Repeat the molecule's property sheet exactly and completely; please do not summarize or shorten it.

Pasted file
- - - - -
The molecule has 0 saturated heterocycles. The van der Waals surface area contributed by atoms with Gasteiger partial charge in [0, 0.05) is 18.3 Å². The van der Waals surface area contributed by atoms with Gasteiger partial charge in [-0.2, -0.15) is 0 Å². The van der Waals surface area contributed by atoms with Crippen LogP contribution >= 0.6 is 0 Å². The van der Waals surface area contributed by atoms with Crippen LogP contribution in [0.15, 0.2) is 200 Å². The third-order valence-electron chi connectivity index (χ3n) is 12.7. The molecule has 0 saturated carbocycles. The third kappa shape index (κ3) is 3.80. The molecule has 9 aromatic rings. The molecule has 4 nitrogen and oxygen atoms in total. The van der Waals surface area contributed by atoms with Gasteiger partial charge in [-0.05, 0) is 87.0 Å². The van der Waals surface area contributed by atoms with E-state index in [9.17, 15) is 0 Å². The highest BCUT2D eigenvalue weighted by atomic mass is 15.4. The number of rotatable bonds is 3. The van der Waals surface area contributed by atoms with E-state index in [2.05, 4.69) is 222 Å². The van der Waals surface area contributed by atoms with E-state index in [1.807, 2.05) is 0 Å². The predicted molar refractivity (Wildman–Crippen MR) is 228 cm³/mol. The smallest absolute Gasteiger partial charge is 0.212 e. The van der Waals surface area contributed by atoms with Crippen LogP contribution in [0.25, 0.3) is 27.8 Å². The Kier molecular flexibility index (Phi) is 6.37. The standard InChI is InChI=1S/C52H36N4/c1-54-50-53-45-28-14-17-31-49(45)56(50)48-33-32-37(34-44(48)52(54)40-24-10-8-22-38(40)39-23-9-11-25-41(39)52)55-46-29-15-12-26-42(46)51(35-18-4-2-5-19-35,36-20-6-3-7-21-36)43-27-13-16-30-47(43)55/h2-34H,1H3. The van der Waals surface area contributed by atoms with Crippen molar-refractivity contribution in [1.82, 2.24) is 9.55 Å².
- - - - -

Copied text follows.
The molecule has 0 saturated heterocycles. The van der Waals surface area contributed by atoms with Gasteiger partial charge in [0, 0.05) is 18.3 Å². The van der Waals surface area contributed by atoms with Gasteiger partial charge in [-0.2, -0.15) is 0 Å². The van der Waals surface area contributed by atoms with Crippen LogP contribution >= 0.6 is 0 Å². The van der Waals surface area contributed by atoms with Crippen LogP contribution in [0.15, 0.2) is 200 Å². The third-order valence-electron chi connectivity index (χ3n) is 12.7. The molecule has 0 saturated carbocycles. The third kappa shape index (κ3) is 3.80. The molecule has 9 aromatic rings. The molecule has 4 nitrogen and oxygen atoms in total. The van der Waals surface area contributed by atoms with Gasteiger partial charge in [-0.05, 0) is 87.0 Å². The van der Waals surface area contributed by atoms with E-state index in [9.17, 15) is 0 Å². The highest BCUT2D eigenvalue weighted by atomic mass is 15.4. The number of rotatable bonds is 3. The van der Waals surface area contributed by atoms with E-state index in [2.05, 4.69) is 222 Å². The van der Waals surface area contributed by atoms with E-state index in [1.807, 2.05) is 0 Å². The predicted molar refractivity (Wildman–Crippen MR) is 228 cm³/mol. The smallest absolute Gasteiger partial charge is 0.212 e. The van der Waals surface area contributed by atoms with Crippen LogP contribution in [0.25, 0.3) is 27.8 Å². The Kier molecular flexibility index (Phi) is 6.37. The standard InChI is InChI=1S/C52H36N4/c1-54-50-53-45-28-14-17-31-49(45)56(50)48-33-32-37(34-44(48)52(54)40-24-10-8-22-38(40)39-23-9-11-25-41(39)52)55-46-29-15-12-26-42(46)51(35-18-4-2-5-19-35,36-20-6-3-7-21-36)43-27-13-16-30-47(43)55/h2-34H,1H3. The van der Waals surface area contributed by atoms with Crippen molar-refractivity contribution in [1.82, 2.24) is 9.55 Å².